EVERY four years, Washington moans about the way the national political parties select their presidential nominees. But the grumbling about the 2008 contest has struck an unusual note. Instead of complaining about a process that is too short, some now mutter that the process is too drawn out. Instead of being too predictable, the campaign is too confusing and uncertain: no one has any idea what will happen next. Is this any way to pick a president?
Actually, yes: the Democrats in particular appear to have stumbled — partly by design and partly by chance — into a primary calendar that fixes many of the problems with the way the party has chosen its presidential candidates in the past. Sure, Barack Obama and Hillary Clinton have run extraordinary campaigns. But the framework of the calendar has enriched the competition between them.
Here’s how we got here. In 2000 and 2004, the votes of white men and women in two relatively small states determined the Democratic presidential nominee.
The party’s financiers do not live in Iowa or New Hampshire. Democratic interest groups felt as if their votes and generous donations were being taken for granted. So in 2004, the chairman of the party, Terry McAuliffe, appointed a calendar commission to serve his successor, Howard Dean.
Mr. Dean’s experience as a small-state governor whose underdog presidential race had been derailed by Iowa influenced the commission. Its members decided to add two early states: Nevada, with its high population of Hispanics and its service-oriented labor unions, and South Carolina, where half the Democratic vote is black.
If Democrats in any of the remaining 46 states scheduled their contests earlier than Feb. 5, they would lose their ability to send delegations to the national convention in Denver. Mr. Dean and his committee believed that the voting in the four early states would determine a front-runner quickly — yet still ensure that the nominee had been vetted by a diverse subsection of the party.
However, the exuberance of American democracy intervened. Republicans in Michigan and Florida last year came up with the idea of moving their states’ primaries into January. Democrats in those states eagerly agreed and dared the national party to disenfranchise them — two states that were vital to the Democrats’ chance of winning the fall election.
The Democrats went ahead and enforced their rules. And because party leaders in Florida and Michigan shared the assumption that the new calendar would produce an early front-runner, they didn’t really mind. Surely the party’s nominee, decided well in advance of the convention, would seat the delegations — and Florida and Michigan, by voting early, would have had a larger say in ratifying the consensus that emerged around that nominee.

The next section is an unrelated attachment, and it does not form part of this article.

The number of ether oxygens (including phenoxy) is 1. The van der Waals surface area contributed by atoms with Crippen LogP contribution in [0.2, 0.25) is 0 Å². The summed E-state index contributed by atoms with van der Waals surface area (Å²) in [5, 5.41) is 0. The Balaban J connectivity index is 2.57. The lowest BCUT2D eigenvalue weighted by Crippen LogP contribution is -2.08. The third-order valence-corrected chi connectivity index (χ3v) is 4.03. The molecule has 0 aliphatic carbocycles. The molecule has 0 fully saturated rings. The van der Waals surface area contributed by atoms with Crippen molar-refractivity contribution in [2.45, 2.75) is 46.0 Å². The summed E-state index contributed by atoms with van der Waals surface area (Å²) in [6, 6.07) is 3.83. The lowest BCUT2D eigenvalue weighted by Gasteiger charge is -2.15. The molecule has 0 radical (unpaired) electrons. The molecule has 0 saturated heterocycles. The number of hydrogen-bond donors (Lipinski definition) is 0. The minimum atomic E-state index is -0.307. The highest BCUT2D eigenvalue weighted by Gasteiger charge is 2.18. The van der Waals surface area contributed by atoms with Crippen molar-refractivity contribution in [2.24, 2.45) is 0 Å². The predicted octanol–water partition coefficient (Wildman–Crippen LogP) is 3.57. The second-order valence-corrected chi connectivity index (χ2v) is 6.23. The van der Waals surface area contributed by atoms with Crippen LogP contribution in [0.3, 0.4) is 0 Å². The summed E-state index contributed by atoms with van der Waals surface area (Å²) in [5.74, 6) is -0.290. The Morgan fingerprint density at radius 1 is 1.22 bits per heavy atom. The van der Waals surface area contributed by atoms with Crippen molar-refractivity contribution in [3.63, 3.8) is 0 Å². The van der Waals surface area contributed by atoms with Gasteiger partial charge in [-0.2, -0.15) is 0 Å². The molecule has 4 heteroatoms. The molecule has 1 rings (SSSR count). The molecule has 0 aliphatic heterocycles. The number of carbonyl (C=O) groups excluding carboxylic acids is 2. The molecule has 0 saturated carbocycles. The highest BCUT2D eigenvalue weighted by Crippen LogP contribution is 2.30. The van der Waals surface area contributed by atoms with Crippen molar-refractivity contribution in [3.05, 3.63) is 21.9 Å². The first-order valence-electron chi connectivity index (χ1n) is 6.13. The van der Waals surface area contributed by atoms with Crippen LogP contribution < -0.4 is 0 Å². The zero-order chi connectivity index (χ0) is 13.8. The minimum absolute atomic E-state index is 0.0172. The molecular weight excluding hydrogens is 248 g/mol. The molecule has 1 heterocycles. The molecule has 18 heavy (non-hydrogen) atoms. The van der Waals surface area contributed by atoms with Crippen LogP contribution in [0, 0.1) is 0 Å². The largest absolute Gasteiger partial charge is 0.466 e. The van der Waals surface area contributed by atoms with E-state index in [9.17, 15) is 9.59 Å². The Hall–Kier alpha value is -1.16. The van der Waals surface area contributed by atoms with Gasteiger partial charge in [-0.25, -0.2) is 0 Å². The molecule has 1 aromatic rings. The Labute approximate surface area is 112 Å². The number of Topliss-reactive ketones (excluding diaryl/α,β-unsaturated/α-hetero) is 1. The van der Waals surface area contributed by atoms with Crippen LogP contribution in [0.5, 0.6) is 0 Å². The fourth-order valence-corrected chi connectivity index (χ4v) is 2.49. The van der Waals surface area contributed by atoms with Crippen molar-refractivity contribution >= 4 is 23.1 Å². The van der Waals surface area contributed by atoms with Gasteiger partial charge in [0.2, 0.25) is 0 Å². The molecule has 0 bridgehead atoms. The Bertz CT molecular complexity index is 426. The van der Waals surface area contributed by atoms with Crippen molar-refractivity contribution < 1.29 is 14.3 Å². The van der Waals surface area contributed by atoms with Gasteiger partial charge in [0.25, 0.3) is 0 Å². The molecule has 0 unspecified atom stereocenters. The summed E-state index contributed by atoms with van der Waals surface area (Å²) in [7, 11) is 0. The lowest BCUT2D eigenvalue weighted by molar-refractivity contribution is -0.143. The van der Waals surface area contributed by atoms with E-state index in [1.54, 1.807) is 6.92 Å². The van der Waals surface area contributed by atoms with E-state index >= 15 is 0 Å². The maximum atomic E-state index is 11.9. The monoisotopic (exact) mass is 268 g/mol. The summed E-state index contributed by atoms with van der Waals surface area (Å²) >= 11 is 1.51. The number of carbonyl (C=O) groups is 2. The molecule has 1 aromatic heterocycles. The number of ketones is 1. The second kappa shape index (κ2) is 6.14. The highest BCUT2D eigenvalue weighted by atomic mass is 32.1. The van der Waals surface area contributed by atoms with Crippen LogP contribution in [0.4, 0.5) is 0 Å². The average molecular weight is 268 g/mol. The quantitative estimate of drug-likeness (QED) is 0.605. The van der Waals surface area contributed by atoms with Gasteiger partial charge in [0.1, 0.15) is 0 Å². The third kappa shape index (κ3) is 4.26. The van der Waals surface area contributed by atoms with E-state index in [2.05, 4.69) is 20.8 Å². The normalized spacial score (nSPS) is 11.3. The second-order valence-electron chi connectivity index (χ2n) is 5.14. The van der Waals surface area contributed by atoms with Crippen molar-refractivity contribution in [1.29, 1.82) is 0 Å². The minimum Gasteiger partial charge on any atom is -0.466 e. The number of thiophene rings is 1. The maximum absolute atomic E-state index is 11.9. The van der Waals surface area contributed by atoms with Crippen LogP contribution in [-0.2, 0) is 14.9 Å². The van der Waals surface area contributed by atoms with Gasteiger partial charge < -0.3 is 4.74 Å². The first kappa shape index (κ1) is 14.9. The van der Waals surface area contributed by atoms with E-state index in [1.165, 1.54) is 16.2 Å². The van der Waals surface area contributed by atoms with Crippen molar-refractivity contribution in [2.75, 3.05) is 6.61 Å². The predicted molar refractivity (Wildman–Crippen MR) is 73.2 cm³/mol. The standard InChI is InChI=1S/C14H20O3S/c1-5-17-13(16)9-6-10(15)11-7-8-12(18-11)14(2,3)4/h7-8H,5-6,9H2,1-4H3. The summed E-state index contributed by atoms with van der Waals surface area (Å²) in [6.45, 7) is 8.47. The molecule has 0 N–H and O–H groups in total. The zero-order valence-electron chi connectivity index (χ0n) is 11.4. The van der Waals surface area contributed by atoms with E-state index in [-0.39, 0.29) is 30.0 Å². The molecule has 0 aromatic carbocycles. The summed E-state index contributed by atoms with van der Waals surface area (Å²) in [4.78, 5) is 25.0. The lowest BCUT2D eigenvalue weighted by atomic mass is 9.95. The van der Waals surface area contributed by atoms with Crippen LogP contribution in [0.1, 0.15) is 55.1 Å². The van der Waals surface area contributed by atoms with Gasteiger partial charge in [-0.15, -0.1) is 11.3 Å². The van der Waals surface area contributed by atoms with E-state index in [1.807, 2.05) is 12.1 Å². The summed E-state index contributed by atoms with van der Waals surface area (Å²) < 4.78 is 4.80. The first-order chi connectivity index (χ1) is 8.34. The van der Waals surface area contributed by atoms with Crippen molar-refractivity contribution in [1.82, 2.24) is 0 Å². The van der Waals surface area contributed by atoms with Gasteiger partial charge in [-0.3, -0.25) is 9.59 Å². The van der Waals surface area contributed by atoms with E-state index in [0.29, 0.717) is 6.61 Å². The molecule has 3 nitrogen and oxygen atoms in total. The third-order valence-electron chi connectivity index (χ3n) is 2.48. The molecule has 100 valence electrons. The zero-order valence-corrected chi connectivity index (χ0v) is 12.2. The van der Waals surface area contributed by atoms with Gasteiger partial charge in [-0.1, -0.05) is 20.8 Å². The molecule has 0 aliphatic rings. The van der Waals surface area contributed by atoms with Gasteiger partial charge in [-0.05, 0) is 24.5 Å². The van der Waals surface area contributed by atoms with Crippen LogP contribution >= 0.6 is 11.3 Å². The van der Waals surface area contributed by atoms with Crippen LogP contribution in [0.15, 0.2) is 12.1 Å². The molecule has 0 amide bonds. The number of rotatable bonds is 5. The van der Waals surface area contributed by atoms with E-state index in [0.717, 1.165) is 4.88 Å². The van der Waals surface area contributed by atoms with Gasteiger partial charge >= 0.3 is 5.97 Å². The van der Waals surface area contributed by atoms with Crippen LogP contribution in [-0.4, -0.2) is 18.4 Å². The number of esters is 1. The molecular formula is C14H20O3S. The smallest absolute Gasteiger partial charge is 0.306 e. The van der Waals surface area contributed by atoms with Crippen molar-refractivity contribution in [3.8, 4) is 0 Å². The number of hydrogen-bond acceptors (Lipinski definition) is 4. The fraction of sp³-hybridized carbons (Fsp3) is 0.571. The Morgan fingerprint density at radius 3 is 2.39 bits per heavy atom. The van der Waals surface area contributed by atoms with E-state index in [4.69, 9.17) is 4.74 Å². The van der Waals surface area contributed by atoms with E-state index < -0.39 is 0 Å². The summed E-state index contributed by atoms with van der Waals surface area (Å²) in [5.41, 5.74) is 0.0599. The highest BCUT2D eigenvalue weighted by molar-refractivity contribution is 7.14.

Once more, democracy has interfered with the plan. Had Michigan remained on Feb. 9 and Florida on March 4, their influence would have been considerable. Instead, their haste to go first wound up lessening their influence, rather than giving them a louder voice.
Now, an array of new states and their tens of millions of voters will find their interests well represented in this campaign: Maryland, Virginia, Wisconsin, Texas, Ohio and maybe even Pennsylvania, whose voters go to the polls on April 22.
Democrats in the larger states are loath to admit it, but the secret to a well-vetted nominee is a diverse gantlet of small states followed by a national primary — which is exactly what is happening this year. Smaller states help neutralize the advantages conferred by money-raising and name identification. In such a setting, the better candidates tend to rise to the top. (Of course, this logic holds for any small state, not just Iowa or New Hampshire.)
The system this year hasn’t been perfect. The party’s delegate-allocation rules are biased against candidates who win the majority of the votes, which gives underdogs too many chances to catch up. Under the rules, it would have been possible for one candidate to win more delegates on Tuesday than the other did, without winning nearly as many votes. The party doesn’t completely trust its voters to make the right decision: it even adds a layer of free-agent celebrity politicians, called superdelegates, who can vote for whomever they want.
Despite these flaws, the system drawn up by Mr. Dean and his commission is serving the Democrats well. By the time the nomination is finally won, a majority of the party’s primary voters will have had the chance to ratify, or reject, the decisions made by voters in early states.
Instead of worrying about how to fix the process, the party should try to figure out how to repeat it.
It's true, this process is much better than system where two tiny early states allows the nomination to be sown-up. It seems like it was partly just luck that we got a truly participatory contest.
Either way, we ought to alternate who goes first, even with this quasi-national primary.